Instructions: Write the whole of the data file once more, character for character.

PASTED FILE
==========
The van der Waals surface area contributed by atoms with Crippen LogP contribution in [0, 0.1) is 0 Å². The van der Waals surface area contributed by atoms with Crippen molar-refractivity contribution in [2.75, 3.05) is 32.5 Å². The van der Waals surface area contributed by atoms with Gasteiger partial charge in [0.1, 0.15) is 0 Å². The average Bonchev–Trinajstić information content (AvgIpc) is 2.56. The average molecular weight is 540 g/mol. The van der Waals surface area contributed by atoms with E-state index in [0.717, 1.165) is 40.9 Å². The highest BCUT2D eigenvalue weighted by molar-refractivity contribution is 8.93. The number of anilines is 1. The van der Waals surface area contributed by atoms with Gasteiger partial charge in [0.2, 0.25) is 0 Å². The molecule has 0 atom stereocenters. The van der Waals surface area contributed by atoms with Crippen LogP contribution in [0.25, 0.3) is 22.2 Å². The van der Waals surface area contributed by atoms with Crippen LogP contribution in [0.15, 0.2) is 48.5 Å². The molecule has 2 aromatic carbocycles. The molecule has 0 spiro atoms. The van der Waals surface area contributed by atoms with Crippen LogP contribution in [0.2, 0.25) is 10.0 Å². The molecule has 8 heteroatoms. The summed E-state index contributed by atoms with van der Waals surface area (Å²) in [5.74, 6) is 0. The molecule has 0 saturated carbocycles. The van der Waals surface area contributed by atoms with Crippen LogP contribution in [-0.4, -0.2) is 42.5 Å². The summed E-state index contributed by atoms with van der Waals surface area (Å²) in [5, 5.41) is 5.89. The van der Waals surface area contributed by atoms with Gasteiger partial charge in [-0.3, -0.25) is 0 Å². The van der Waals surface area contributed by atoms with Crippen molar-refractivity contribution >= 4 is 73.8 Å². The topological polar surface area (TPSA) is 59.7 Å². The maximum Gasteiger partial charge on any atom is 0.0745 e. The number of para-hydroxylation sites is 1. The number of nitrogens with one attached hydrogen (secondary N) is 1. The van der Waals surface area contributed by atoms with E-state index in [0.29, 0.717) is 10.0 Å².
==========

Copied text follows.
The van der Waals surface area contributed by atoms with Crippen LogP contribution in [0, 0.1) is 0 Å². The van der Waals surface area contributed by atoms with Crippen molar-refractivity contribution in [2.75, 3.05) is 32.5 Å². The van der Waals surface area contributed by atoms with Gasteiger partial charge in [0.1, 0.15) is 0 Å². The average Bonchev–Trinajstić information content (AvgIpc) is 2.56. The average molecular weight is 540 g/mol. The van der Waals surface area contributed by atoms with E-state index in [0.717, 1.165) is 40.9 Å². The highest BCUT2D eigenvalue weighted by molar-refractivity contribution is 8.93. The number of anilines is 1. The van der Waals surface area contributed by atoms with Gasteiger partial charge in [0.2, 0.25) is 0 Å². The molecule has 0 atom stereocenters. The van der Waals surface area contributed by atoms with Crippen LogP contribution in [0.25, 0.3) is 22.2 Å². The van der Waals surface area contributed by atoms with Crippen LogP contribution in [0.15, 0.2) is 48.5 Å². The molecule has 2 aromatic carbocycles. The molecule has 0 spiro atoms. The van der Waals surface area contributed by atoms with Crippen LogP contribution in [0.2, 0.25) is 10.0 Å². The molecule has 8 heteroatoms. The summed E-state index contributed by atoms with van der Waals surface area (Å²) in [5.74, 6) is 0. The molecule has 0 saturated carbocycles. The van der Waals surface area contributed by atoms with Crippen LogP contribution in [-0.4, -0.2) is 42.5 Å². The summed E-state index contributed by atoms with van der Waals surface area (Å²) in [5, 5.41) is 5.89. The van der Waals surface area contributed by atoms with Gasteiger partial charge in [-0.3, -0.25) is 0 Å². The van der Waals surface area contributed by atoms with Crippen molar-refractivity contribution >= 4 is 73.8 Å². The topological polar surface area (TPSA) is 59.7 Å². The maximum Gasteiger partial charge on any atom is 0.0745 e. The number of para-hydroxylation sites is 1. The number of nitrogens with one attached hydrogen (secondary N) is 1. The van der Waals surface area contributed by atoms with E-state index in [0.29, 0.717) is 10.0 Å².